Archive for the 'Breastfeeding' Category

TummyStyle’s 9th Anniversary!!

Happy April’s Fool Day! Today we celebrate TummyStyle’s 9th Anniversary! On this day 9 years ago, my daughter Audrey was 4 months old and she accompanied me in her car seat to the County Office in Auburn, California where we officially filed our business license for TummyStyle. Although the site was not alive for another 6 months, it was the inception day of our business.

I know April Fool’s Day is often a prankster and practical joke day, our business is not a joke and I view April Fool’s Day as a good omen of things to come. I also view it as the official start of Spring and of new birth, which is fitting for this website which is dedicated to new mothers and new birth.

Our mission from the beginning has been to support, inform, inspire and offer creative fashion pieces for expecting moms and new moms. As a nursing mother for each of my three children I understand how hard it can be to find fashionable nursing clothes that are both flattering and made to easily accommodate breastfeeding (without looking like it!). After not being able to find a nursing dress for my goddaughter’s baptism as I was also a new nursing mom to my own baby, I was inspired to start my own website where women could find fashionable nursing and maternity clothes without needing to leave their house. This idea soon expanded to encompass all aspects of maternity and nursing fashion including maternity swimwear and nursing pajamas and loungewear.

Through our blog which we have maintained for over 4 years, we aspire to inform moms of the latest research on pregnancy, breastfeeding, nutrition, exercise, parenting issues as well as indulge in fun topics on maternity fashion and celebrity pregnancy. We know our site can’t be all things to all people, so we focus on our niche and hope you enjoy your stop here and maybe find a cute fashion piece or two to add to your maternity wardrobe.

We thank all of our customers and supporters throughout the years who have visited our site and supported our business. We wish you health and happiness with your pregnancy, babies and life!

Breastfeeding Tips from Bravado!

Breastfeeding is the best nutrition and antibodies you can provide your baby during it’s first year of life and particularly for it’s first 6 months of life. According to a new Study published by Bravado! designs, our top nursing bra brand, breastfeeding is on the rise in North America.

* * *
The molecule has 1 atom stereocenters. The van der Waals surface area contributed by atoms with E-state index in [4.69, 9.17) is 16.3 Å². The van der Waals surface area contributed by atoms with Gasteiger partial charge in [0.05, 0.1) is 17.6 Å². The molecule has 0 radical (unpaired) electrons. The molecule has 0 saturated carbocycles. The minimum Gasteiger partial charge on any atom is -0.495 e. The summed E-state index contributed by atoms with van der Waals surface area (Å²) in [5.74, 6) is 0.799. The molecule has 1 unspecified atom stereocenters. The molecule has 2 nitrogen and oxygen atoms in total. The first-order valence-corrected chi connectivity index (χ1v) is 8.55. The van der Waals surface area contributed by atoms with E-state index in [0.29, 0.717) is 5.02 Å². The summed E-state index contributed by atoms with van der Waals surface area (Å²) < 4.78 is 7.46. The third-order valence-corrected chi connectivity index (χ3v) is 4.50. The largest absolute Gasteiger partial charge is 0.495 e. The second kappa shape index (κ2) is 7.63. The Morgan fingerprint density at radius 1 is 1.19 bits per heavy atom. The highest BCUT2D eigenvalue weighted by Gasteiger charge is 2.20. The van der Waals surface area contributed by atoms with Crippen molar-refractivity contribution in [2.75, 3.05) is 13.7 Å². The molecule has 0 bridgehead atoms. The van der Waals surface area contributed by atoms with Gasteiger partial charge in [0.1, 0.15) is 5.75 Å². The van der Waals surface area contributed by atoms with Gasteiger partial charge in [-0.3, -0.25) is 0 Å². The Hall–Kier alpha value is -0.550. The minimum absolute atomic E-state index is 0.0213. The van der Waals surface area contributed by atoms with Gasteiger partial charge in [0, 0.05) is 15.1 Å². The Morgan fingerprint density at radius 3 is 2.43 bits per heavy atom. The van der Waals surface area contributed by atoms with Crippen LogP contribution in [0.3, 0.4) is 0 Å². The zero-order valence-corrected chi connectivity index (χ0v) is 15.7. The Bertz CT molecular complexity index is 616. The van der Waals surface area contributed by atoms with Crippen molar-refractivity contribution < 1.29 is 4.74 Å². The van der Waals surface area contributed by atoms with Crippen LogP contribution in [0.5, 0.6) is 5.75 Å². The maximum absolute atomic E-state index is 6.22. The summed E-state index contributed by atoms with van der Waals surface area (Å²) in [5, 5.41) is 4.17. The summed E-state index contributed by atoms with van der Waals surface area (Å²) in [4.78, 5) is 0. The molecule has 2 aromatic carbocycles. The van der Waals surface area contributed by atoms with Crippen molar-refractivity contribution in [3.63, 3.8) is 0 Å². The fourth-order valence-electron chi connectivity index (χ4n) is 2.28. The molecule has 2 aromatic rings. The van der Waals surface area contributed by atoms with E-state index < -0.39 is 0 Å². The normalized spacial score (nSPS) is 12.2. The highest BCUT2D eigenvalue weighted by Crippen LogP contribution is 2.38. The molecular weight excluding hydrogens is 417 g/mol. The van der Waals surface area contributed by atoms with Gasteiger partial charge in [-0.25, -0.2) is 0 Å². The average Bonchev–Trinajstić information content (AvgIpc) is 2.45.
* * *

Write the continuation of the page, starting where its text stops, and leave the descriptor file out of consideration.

In 2012 77% of new moms nursing their newborn, up 6% from 12 years ago in 2000 in the United States. In Canada breastfeeding rates also continued to rise with 89% of mothers breastfeeding their infants, up 4% from 2003. This is super news for both babies and new mothers as breastfeeding can improve the bond between mothers and their infants and even improve materal health and aid with postpartum weight loss.

Here is Bravado’s List of the Top 7 Benefits of Breastfeeding:

1) Breastmilk contains the right balance of nutrients for your baby.

2) Antibodies in Breast Milk boost your baby’s immune system.

3) Breastfeeding can protect your baby from developing allergies.

4) May lower baby’s risk of SIDS.

5) May protect your child from obesity.

6) May boost your child’s intelligence.

7) May reduce your stress level and risk for post-partum depression.

Although breastfeeding can seem a like perfectly natural thing to do, it may not always feel natural or be easy in the beginning. For many moms (and babies) it can take some time catching onto, breastfeeding every baby can be a different experience. Do not hesitate to get the help you need to get you and your baby on the right track with breastfeeding. Hospitals provide nurses and lactation consultants to guide you in feeding your baby. You can also to nursing support groups, La Leche Leagues and local Moms groups to seek out the help you need for breastfeeding.

Here are some Basic Breastfeeding Tips (as provided by Bravado!)

1) Ask for help right away

The first time you breast-feed your baby – preferably within a few hours after delivery, ask for help. The maternity nurses or a Lactation Consultant can offer breastfeeding tips, stating with how to position the baby on the breast and make sure he or she is latching on correctly.

2) Let your baby set the pace

For the first few weeks, most newborns feed every two to three hours around the clock. Watch for signs of hunger such as restlessness, sucking motions with lip movements.

3) Give it time